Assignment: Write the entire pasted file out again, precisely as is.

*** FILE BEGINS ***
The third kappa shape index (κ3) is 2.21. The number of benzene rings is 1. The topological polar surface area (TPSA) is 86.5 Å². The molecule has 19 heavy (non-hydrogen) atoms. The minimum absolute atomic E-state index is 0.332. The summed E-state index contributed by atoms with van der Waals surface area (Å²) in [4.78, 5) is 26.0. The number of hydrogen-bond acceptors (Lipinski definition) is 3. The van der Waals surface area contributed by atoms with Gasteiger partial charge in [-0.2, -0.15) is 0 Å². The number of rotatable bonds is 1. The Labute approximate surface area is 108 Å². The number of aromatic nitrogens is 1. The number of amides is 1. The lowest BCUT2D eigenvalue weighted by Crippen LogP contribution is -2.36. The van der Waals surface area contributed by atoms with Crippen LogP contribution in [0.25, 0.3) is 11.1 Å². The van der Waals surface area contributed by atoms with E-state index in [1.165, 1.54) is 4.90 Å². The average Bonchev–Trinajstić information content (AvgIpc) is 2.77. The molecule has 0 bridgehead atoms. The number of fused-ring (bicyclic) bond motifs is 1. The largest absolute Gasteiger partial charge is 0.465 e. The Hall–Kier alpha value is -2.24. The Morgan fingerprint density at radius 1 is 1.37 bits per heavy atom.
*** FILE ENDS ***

The third kappa shape index (κ3) is 2.21. The number of benzene rings is 1. The topological polar surface area (TPSA) is 86.5 Å². The molecule has 19 heavy (non-hydrogen) atoms. The minimum absolute atomic E-state index is 0.332. The summed E-state index contributed by atoms with van der Waals surface area (Å²) in [4.78, 5) is 26.0. The number of hydrogen-bond acceptors (Lipinski definition) is 3. The van der Waals surface area contributed by atoms with Gasteiger partial charge in [-0.2, -0.15) is 0 Å². The number of rotatable bonds is 1. The Labute approximate surface area is 108 Å². The number of aromatic nitrogens is 1. The number of amides is 1. The lowest BCUT2D eigenvalue weighted by Crippen LogP contribution is -2.36. The van der Waals surface area contributed by atoms with Crippen LogP contribution in [0.25, 0.3) is 11.1 Å². The van der Waals surface area contributed by atoms with E-state index in [1.165, 1.54) is 4.90 Å². The average Bonchev–Trinajstić information content (AvgIpc) is 2.77. The molecule has 0 bridgehead atoms. The number of fused-ring (bicyclic) bond motifs is 1. The largest absolute Gasteiger partial charge is 0.465 e. The Hall–Kier alpha value is -2.24. The Morgan fingerprint density at radius 1 is 1.37 bits per heavy atom.